Sunday evening was the kickoff reception.  Advocates reconnected from past events, and met fresh new faces ready to begin their advocacy on the federal level.  Attendees enjoyed a performance by the Rollettes, a California based adaptive dance company led by Push Girls’ own Chelsie Hill.

UuSAofVa Exec. Dir. Sharon Drennan updates advocates on research progress

Monday, the group participated in a day long conference.  USAofVa Exec. Dir., Sharon Drennan took to the podium to give a comprehensive update on the state of research centered around SCI/D in the United States.  The rest of the day was filled with panels educating the advocates on the position papers they would be advocating for, as well as opposing.  The position papers can be found here.

On Tuesday, the advocates took to “The Hill”, for a jam packed day of lobbying for common sense policy that would improve the lives of the SCI/D community while benefiting the American taxpayer.

USAofVa advocates with Sen. Tim Kaine D-VA

The Virginia contingency met with legislators from the commonwealth, as well as their staffers.  At the conclusion of the day, members of USAofVa participated in a “flash-mob” dance routine to raise awareness for the disability community.

In the end, we had an incredibly successful week lobbying for the SCI/D community, and expect to see some crucial bills passed that will improve the quality of life of disabled Americans, especially those living with SCI/D!

M.D. Minute- Thoughts on Bladder Management


Thoughts on bladder management after spinal cord injury.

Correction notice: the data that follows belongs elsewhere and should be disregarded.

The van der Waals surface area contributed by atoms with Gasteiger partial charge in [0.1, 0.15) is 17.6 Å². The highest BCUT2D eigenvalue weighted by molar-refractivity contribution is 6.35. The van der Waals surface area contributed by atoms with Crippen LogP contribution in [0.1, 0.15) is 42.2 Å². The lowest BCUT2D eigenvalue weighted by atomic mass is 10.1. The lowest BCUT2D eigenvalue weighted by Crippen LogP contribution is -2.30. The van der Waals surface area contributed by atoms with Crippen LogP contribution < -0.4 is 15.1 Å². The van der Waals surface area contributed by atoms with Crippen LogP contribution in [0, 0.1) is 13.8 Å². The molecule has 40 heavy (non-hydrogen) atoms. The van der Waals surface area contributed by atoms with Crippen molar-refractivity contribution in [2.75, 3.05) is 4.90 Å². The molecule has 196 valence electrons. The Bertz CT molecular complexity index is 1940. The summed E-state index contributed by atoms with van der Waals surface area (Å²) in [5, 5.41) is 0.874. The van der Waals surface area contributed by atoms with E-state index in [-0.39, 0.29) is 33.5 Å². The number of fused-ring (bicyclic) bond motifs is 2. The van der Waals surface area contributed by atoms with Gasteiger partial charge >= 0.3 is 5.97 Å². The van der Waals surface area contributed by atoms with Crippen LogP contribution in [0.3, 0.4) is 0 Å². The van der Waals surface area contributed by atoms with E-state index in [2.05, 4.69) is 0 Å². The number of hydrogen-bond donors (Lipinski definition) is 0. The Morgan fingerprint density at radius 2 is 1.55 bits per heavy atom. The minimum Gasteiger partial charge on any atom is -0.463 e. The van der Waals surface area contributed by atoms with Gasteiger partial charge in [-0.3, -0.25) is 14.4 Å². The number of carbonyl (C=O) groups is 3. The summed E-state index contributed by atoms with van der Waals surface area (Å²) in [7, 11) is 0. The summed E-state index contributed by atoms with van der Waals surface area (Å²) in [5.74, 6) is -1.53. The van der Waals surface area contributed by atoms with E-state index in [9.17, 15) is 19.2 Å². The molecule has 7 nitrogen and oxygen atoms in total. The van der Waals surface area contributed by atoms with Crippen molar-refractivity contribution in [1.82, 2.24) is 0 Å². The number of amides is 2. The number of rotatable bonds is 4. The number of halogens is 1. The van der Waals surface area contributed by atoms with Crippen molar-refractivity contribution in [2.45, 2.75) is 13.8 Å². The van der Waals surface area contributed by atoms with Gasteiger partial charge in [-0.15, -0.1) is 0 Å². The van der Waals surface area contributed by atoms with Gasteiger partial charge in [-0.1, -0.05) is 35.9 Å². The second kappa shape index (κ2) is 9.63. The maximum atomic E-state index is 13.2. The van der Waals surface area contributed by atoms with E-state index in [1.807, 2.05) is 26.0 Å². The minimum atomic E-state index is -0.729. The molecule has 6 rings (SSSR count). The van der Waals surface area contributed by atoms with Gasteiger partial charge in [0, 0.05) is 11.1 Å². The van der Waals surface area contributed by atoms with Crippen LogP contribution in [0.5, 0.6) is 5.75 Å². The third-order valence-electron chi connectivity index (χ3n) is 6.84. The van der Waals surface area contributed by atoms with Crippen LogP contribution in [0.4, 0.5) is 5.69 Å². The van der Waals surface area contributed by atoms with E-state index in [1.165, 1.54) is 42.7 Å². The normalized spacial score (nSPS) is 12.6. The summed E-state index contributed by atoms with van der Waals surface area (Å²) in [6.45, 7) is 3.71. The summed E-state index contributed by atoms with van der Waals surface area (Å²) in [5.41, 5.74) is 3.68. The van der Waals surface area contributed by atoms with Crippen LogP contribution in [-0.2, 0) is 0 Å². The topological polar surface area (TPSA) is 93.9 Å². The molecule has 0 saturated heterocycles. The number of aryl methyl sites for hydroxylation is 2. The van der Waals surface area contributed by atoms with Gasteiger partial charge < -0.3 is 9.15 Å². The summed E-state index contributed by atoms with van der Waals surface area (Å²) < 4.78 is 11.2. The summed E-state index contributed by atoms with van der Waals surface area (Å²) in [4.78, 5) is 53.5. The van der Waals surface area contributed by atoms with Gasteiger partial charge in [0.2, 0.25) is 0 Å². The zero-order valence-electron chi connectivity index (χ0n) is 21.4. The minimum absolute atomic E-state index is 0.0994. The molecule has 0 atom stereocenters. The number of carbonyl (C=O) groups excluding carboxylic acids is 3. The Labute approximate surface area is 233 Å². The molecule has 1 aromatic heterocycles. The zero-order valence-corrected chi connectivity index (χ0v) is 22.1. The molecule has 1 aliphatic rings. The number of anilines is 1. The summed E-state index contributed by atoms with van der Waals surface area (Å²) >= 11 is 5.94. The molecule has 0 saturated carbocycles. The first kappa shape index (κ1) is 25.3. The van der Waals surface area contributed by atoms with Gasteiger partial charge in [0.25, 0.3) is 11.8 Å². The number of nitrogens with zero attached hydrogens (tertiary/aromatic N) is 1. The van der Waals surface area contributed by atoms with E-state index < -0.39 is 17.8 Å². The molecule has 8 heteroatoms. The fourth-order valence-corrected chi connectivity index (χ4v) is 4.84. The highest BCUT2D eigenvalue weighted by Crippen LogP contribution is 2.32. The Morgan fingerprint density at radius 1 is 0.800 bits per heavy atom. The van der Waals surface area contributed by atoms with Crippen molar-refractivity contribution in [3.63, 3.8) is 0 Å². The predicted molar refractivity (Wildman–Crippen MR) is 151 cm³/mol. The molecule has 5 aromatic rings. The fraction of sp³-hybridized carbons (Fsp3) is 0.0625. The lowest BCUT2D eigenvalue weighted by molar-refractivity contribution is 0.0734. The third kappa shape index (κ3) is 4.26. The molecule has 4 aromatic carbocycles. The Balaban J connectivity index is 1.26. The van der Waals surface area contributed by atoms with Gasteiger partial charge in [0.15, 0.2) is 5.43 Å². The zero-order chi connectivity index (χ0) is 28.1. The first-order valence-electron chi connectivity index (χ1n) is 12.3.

Dr. William Carter, M.D./MPH 

There are many different ways to manage the bladder after a spinal cord injury. Some people use indwelling catheters, suprapubic catheters, condom catheters, intermittent catheterization, or other more advanced diversion techniques performed by Urological surgeons. The optimal amount of fluid is going to depend on the management strategy for your bladder as well as any potential health issues that you may have. To start off, These recommendations are my opinions, which many other SCI physicians share but not all.  My recommendations are not applicable for those people who have had issues with fluid overload from kidney failure, heart failure, severe liver disease, and a few other exceptions.  With the exception of these conditions which will result in needing to restrict fluids, my general recommendation would be to take in as much fluid as within reason. I will discuss the rationale behind this belief by explaining basic bladder physiology.   Things to be discussed will include bladder volume, stones, bladder cancer. I will try to divide this into those using indwelling devices compared to intermittent catheterization and also make some commentary about those who have lower motor neuron bladders ( flaccid) compared to upper motor neuron.